Will governmental plans to end compensation culture backfire?

Personal injury solicitor experts have recently predicted that governmental plans to curtail the so-called ‘compensation culture’ in the UK will actually backfire, leading to an increase in the amount of ‘spurious’ personal injury claims being pursued by individuals.

The new claim could cause the case to overhaul the legal aid system in the UK, which government ministers say is a necessity in order to save £400 million in public funds every year, to become derailed, industry experts say, despite the long overdue nature of personal injury compensation reform.  Ken Clarke, justice secretary, has remarked that these measures are necessary ones, due to the unnecessary litigation, slow court processes, and spiraling legal costs that have been plaguing the civil justice system.

Despite the justice secretary’s words, an umbrella organisation comprised of insurers, law firms, and charities called the Consumer Justice Alliance has issued the warning that the proposals, as they exist in the new bill working its way through Parliament will only result in making matters much worse.  Legal costs are borne by the losing party under the current system, which works because claimants will typically take out ‘after the event’ insurance cover which will pay the costs of a defendant in the event of a failure, but defendants will have no choice but to bear the brunt of their own legal costs no matter the outcome under the new scheme.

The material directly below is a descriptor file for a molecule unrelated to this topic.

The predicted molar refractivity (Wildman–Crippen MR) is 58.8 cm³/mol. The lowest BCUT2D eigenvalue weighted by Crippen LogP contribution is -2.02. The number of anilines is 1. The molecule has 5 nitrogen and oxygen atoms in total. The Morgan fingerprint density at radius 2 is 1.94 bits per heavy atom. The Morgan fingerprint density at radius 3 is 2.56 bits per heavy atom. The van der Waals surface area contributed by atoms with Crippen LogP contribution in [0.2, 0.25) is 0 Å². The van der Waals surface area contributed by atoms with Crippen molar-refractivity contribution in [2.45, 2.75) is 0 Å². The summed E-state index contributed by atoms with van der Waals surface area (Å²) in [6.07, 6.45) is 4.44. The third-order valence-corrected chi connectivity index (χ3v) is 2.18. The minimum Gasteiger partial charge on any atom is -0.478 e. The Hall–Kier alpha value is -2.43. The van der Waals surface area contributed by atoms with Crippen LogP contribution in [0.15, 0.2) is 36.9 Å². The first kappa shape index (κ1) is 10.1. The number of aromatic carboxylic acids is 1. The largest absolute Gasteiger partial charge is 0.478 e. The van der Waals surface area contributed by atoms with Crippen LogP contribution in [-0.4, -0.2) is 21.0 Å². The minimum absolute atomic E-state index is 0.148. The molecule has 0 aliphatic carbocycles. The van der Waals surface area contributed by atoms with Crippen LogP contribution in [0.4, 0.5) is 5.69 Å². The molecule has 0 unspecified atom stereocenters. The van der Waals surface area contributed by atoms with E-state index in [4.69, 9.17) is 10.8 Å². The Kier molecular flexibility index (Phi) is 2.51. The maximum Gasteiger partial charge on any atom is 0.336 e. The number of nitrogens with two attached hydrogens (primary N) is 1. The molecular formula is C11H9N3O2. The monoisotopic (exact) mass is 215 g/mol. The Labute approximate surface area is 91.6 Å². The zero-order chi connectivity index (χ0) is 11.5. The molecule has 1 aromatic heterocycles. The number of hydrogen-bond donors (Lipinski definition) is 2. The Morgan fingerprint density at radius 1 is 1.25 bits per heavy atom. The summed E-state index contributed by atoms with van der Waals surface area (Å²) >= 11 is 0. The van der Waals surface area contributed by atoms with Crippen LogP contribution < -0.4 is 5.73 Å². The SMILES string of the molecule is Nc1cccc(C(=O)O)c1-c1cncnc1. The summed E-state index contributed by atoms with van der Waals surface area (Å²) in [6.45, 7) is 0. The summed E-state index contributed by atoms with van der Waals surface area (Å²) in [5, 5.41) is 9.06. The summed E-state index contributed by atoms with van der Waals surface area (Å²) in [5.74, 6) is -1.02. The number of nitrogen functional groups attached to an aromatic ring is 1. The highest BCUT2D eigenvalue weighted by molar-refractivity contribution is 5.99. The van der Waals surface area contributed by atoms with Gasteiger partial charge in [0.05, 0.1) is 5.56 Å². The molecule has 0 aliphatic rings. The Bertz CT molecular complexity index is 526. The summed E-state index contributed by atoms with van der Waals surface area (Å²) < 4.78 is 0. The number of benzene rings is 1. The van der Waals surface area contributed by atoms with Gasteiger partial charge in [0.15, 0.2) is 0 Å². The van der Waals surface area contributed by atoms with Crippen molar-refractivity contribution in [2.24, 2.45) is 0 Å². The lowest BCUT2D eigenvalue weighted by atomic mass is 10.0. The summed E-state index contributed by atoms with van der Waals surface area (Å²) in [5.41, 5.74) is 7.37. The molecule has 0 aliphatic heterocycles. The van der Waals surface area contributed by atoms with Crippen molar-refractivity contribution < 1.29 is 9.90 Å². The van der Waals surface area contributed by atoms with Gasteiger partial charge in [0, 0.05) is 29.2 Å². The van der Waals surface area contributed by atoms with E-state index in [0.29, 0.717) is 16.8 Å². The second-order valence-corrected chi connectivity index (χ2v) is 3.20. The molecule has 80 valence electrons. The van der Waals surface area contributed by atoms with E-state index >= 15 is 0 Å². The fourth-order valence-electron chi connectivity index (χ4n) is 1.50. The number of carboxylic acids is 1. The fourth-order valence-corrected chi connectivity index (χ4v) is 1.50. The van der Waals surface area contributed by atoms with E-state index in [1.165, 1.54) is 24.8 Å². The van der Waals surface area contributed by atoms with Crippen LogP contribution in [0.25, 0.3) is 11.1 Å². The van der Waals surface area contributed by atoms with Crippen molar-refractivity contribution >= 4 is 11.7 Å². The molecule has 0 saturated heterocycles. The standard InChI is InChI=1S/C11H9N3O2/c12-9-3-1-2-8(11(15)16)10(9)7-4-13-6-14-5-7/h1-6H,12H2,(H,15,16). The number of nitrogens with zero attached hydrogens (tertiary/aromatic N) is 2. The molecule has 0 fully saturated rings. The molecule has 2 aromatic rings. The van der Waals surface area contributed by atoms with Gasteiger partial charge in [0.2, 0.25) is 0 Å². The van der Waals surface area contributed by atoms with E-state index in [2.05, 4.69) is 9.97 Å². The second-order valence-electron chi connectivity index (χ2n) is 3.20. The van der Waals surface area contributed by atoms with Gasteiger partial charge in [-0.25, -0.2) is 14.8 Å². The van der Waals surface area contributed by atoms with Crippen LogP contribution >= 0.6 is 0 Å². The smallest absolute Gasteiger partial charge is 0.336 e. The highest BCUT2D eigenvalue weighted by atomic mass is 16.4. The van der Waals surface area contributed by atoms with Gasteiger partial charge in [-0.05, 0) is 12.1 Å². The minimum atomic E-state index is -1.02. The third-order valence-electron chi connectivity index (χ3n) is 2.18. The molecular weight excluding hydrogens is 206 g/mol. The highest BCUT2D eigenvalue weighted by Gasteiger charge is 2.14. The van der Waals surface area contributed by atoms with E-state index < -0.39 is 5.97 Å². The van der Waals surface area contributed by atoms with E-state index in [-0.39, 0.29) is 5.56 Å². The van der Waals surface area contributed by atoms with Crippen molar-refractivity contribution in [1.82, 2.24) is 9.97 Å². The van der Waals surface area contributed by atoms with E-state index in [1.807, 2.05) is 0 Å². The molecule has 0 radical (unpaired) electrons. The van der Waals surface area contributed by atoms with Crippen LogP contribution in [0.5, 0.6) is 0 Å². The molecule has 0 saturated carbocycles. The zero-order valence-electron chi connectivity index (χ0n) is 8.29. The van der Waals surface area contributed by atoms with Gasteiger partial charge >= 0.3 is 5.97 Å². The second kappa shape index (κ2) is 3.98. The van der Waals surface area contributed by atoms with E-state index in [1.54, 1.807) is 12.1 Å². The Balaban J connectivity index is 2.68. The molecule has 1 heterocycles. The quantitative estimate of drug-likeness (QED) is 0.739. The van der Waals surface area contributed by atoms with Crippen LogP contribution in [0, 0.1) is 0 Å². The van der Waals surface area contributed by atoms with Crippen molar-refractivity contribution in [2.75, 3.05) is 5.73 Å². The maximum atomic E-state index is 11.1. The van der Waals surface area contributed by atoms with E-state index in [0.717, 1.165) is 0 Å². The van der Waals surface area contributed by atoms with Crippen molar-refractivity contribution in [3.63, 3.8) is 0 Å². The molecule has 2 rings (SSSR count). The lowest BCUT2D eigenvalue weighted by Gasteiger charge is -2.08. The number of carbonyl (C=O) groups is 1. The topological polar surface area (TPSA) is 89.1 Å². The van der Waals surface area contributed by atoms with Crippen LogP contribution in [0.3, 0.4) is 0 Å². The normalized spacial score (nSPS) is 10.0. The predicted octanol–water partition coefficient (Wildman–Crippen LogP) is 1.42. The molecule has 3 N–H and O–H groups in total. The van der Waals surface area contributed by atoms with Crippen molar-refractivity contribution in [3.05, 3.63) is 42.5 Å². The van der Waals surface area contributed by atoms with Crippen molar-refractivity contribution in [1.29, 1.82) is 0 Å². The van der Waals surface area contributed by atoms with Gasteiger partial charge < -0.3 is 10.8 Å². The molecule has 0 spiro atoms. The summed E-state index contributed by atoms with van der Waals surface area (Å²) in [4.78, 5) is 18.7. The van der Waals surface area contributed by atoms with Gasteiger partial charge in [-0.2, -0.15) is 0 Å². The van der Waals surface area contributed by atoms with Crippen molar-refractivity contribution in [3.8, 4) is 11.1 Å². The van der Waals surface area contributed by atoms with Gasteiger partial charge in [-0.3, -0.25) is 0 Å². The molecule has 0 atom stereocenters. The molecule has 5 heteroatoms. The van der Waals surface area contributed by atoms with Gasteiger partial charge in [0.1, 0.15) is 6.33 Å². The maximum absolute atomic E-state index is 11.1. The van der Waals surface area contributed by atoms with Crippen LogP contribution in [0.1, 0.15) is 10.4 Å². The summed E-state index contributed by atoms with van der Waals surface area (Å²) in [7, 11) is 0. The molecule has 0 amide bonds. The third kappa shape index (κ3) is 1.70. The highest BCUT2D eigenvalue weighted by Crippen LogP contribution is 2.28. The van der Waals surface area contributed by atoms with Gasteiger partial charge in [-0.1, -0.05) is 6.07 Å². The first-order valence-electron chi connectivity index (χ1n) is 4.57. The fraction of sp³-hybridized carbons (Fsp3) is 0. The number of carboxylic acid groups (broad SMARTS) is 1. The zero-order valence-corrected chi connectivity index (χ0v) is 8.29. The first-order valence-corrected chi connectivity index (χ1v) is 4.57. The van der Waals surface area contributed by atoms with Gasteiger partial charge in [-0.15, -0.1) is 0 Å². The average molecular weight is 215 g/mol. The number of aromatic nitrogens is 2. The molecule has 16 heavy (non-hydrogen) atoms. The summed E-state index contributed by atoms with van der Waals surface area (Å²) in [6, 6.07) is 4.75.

Another sore point in the proposals for the new  system is that the claimant will not need to have a lawyer in order to make a claim.  Additionally, claimants will no longer need to take out ATE insurance cover.

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